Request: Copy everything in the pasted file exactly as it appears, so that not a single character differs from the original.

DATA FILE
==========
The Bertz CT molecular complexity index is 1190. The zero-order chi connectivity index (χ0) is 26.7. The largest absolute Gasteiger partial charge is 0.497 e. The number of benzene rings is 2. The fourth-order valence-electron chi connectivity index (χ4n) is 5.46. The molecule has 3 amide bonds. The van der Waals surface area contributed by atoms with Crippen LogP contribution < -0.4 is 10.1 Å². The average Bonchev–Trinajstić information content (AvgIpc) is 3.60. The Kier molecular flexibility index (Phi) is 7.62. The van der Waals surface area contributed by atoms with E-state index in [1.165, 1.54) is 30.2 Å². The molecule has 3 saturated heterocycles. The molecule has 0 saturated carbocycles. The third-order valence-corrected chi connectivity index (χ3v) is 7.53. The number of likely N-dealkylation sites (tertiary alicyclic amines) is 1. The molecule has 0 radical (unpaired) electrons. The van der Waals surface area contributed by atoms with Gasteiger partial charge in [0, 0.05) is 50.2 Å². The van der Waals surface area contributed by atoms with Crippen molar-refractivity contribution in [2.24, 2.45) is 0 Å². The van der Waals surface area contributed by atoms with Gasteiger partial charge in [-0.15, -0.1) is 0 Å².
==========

The Bertz CT molecular complexity index is 1190. The zero-order chi connectivity index (χ0) is 26.7. The largest absolute Gasteiger partial charge is 0.497 e. The number of benzene rings is 2. The fourth-order valence-electron chi connectivity index (χ4n) is 5.46. The molecule has 3 amide bonds. The van der Waals surface area contributed by atoms with Crippen LogP contribution < -0.4 is 10.1 Å². The average Bonchev–Trinajstić information content (AvgIpc) is 3.60. The Kier molecular flexibility index (Phi) is 7.62. The van der Waals surface area contributed by atoms with E-state index in [1.165, 1.54) is 30.2 Å². The molecule has 3 saturated heterocycles. The molecule has 0 saturated carbocycles. The third-order valence-corrected chi connectivity index (χ3v) is 7.53. The number of likely N-dealkylation sites (tertiary alicyclic amines) is 1. The molecule has 0 radical (unpaired) electrons. The van der Waals surface area contributed by atoms with Gasteiger partial charge in [0, 0.05) is 50.2 Å². The van der Waals surface area contributed by atoms with Crippen molar-refractivity contribution in [2.24, 2.45) is 0 Å². The van der Waals surface area contributed by atoms with Gasteiger partial charge in [-0.15, -0.1) is 0 Å².